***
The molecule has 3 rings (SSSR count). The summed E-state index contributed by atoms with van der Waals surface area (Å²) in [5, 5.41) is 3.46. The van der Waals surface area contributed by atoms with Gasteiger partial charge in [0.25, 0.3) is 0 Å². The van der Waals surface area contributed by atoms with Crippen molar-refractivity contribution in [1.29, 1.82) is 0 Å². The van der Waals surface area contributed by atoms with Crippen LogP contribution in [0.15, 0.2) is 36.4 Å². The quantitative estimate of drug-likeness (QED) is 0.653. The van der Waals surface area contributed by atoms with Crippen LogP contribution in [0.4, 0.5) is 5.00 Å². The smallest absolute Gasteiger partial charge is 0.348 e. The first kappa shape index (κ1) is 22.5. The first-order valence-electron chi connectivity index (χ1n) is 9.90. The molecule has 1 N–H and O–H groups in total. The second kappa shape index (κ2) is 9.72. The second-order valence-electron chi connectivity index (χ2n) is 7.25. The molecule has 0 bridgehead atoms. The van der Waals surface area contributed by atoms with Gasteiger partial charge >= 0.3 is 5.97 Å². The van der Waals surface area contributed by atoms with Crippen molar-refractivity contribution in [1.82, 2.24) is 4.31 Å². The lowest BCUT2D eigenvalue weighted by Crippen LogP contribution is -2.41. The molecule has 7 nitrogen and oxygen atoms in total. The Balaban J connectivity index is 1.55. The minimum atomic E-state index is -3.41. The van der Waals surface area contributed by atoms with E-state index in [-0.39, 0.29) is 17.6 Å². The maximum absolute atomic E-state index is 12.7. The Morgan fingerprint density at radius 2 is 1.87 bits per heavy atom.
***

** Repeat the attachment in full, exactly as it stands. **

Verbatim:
The molecule has 3 rings (SSSR count). The summed E-state index contributed by atoms with van der Waals surface area (Å²) in [5, 5.41) is 3.46. The van der Waals surface area contributed by atoms with Gasteiger partial charge in [0.25, 0.3) is 0 Å². The van der Waals surface area contributed by atoms with Crippen molar-refractivity contribution in [1.29, 1.82) is 0 Å². The van der Waals surface area contributed by atoms with Crippen LogP contribution in [0.15, 0.2) is 36.4 Å². The quantitative estimate of drug-likeness (QED) is 0.653. The van der Waals surface area contributed by atoms with Crippen LogP contribution in [0.4, 0.5) is 5.00 Å². The smallest absolute Gasteiger partial charge is 0.348 e. The first kappa shape index (κ1) is 22.5. The first-order valence-electron chi connectivity index (χ1n) is 9.90. The molecule has 1 N–H and O–H groups in total. The second kappa shape index (κ2) is 9.72. The second-order valence-electron chi connectivity index (χ2n) is 7.25. The molecule has 0 bridgehead atoms. The van der Waals surface area contributed by atoms with Gasteiger partial charge >= 0.3 is 5.97 Å². The van der Waals surface area contributed by atoms with Crippen molar-refractivity contribution in [1.82, 2.24) is 4.31 Å². The lowest BCUT2D eigenvalue weighted by Crippen LogP contribution is -2.41. The molecule has 7 nitrogen and oxygen atoms in total. The Balaban J connectivity index is 1.55. The minimum atomic E-state index is -3.41. The van der Waals surface area contributed by atoms with E-state index in [-0.39, 0.29) is 17.6 Å². The maximum absolute atomic E-state index is 12.7. The Morgan fingerprint density at radius 2 is 1.87 bits per heavy atom.